- Food delivery robotics company Starship Technologies plans to expand its services to 100 U.S. college campuses over the next two years, the startup announced Tuesday.
- Starship robots currently operate at George Mason University, Northern Arizona University and as of Tuesday, the University of Pittsburgh. The service will also roll out to Purdue University on Sept. 9.
- Starship secured $40 million in its latest funding round, bringing its total funds up to $85 million, according to the release.
With food delivery via robot still in its nascent stages, Starship is effectively carving out a space for itself in the college student market, where consumers are digital natives, tend to prioritize convenience and typically don't have access to full kitchens.
Its George Mason partnership, which launched back in January, lets students use their meal plans to pay for snacks that are delivered by its 25-robot fleet. Starship partnered with food services company Sodexo on the pilot, and offers delivery for a $1.99 fee from campus restaurants like Dunkin Donuts and Blaze Pizza. The company linked up with British grocer Co-op last year to deliver orders in Milton Keynes, just north of London.
In targeting campuses, Starship joins retailers like Publix and Target that have built college locations recently. The startup also sidesteps the greater resistance to and regulation of food delivery robots that exists in several major metropolitan areas, as private university grounds involve less regulation than public city sidewalks, and tend to be well maintained. San Francisco, for example, imposed a strict permit-only policy, where so far only Postmates is licensed to test food delivery robots. Even with a permit, each Postmates robot requires a human courier within 30 feet, and the company can only operate three at any one time.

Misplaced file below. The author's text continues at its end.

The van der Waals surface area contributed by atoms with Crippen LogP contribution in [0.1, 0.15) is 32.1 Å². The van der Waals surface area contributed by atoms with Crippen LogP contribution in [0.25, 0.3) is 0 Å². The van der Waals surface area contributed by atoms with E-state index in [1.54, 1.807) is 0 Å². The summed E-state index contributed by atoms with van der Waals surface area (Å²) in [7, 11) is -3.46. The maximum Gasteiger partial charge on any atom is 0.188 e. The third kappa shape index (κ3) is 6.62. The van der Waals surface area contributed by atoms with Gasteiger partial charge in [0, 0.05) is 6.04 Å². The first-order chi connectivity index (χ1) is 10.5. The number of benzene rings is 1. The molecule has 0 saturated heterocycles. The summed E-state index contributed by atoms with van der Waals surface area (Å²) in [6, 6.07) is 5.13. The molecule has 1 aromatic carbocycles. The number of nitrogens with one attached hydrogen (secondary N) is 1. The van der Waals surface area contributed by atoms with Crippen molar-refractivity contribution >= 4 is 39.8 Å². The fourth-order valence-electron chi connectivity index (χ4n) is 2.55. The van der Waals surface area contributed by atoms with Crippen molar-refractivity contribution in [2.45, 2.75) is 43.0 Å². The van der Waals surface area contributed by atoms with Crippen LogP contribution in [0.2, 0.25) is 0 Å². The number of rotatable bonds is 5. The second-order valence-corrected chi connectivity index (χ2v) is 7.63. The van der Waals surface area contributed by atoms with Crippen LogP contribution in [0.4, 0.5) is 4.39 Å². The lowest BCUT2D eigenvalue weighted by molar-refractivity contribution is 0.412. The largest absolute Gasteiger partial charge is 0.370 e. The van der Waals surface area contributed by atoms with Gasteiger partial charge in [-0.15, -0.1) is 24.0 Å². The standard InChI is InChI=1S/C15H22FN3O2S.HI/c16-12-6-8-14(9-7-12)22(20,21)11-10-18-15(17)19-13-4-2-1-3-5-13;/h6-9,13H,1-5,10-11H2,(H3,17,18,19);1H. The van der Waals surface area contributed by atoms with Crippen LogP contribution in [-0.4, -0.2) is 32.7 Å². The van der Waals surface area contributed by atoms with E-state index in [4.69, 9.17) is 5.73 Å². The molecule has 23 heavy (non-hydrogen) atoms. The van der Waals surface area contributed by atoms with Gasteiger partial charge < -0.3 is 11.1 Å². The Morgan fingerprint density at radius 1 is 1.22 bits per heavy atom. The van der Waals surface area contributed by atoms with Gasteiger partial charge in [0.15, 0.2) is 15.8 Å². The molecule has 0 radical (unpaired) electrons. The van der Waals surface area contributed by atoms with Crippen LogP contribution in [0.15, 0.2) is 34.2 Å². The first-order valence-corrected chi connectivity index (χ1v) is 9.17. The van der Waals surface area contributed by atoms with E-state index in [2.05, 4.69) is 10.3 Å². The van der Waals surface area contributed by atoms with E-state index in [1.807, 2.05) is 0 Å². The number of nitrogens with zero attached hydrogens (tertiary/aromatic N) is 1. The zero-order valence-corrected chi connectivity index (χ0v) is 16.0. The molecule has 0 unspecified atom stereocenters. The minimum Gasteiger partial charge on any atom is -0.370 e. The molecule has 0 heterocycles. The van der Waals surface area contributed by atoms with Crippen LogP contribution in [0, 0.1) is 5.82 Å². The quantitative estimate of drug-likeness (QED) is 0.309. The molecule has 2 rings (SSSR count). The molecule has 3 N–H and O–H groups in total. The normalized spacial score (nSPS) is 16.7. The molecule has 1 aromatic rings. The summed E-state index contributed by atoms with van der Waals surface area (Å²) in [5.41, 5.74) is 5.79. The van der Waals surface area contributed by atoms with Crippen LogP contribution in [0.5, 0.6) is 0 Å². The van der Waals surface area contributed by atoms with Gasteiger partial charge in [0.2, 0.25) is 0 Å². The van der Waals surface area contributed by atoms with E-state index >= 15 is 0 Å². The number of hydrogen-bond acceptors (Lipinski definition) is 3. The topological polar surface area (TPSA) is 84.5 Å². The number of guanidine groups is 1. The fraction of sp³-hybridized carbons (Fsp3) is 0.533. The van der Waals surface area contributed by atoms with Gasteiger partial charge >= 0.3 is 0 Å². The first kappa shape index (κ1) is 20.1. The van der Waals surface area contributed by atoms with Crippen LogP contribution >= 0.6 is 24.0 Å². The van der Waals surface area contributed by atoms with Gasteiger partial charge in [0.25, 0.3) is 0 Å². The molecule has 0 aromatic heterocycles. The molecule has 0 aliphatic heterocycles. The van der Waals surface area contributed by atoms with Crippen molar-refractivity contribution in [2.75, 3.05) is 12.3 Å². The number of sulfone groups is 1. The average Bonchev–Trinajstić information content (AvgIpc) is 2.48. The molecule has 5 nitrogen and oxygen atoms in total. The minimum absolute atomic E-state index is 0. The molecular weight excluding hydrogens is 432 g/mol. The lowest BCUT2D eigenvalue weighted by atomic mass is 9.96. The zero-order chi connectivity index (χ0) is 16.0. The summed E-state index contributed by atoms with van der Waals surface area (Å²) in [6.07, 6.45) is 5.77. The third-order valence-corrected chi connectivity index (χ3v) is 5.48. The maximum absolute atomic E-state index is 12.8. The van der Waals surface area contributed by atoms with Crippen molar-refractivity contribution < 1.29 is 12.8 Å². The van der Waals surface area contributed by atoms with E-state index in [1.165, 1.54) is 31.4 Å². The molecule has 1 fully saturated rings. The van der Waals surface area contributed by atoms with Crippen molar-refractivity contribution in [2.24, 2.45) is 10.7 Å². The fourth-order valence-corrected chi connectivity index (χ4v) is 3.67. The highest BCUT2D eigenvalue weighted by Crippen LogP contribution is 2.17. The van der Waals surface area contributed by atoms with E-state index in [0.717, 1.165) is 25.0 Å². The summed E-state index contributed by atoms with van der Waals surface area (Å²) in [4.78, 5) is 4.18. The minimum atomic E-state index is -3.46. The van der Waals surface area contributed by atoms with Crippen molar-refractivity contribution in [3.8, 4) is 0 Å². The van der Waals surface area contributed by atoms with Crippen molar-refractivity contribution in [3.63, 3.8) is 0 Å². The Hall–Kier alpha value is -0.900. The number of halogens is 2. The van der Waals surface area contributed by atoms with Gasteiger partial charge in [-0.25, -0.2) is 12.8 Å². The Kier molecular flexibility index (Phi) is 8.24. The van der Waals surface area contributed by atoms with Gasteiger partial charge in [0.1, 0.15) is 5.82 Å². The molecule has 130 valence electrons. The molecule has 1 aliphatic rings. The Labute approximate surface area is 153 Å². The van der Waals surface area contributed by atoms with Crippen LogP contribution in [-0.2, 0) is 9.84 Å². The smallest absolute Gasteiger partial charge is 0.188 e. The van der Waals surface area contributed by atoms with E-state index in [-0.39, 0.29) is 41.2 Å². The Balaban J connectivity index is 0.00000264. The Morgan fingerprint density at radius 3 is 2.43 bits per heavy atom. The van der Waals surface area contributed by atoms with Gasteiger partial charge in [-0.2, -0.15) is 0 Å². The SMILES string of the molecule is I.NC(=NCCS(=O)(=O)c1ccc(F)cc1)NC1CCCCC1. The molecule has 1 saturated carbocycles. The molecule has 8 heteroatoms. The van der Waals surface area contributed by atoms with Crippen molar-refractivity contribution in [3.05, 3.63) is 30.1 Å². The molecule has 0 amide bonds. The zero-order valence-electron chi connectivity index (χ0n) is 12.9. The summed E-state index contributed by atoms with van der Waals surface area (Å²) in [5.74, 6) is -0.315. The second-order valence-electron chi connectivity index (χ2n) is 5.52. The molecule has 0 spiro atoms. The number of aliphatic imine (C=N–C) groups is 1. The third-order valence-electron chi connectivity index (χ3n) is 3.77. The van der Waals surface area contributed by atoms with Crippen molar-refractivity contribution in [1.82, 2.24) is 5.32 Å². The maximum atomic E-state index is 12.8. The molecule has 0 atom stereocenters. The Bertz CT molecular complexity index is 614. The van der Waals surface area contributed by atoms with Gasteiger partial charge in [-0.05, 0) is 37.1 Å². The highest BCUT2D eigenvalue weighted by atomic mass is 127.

Starship robots at George Mason are equipped with locks, GPS systems and cameras, and competitor Kiwi, which currently operates its bots at UC Berkeley, enabled theirs with tracking devices and a human monitoring their routes.
The AI technology is still in its pilot stages, as engineers consider how the technology can be scaled and made safe to pedestrians, while critics remain skeptical of robots' feasibility in busy urban areas. San Francisco Supervisor Norman Lee argued in 2017 when the city implemented their ban, "the business model is basically get as many robots out there to do deliveries and somebody in some office will monitor all these robots. So at that point you're inviting potential collisions with people."
In contrast to autonomous delivery vehicles being tested by Walmart and Kroger, Starship's fleet is small and operates at low speeds on sidewalks.
Others say the robots offer social benefits for the elderly, disabled people and low-income individuals living in food deserts. And recent data from Starship's pilot at George Mason University saw another positive outcome: an extra 1,500 breakfast orders had been delivered in the two months since the fleet was introduced, indicating that the robots could help address the number of U.S. college students who skip breakfast due to not having the time.
Starship Technologies CEO Lex Bayer said in the announcement yesterday that the latest investment helps the company toward its goal of reaching over 1 million students, which aligns with estimations from MarketsandMarkets that the robot delivery market will triple in size by 2024.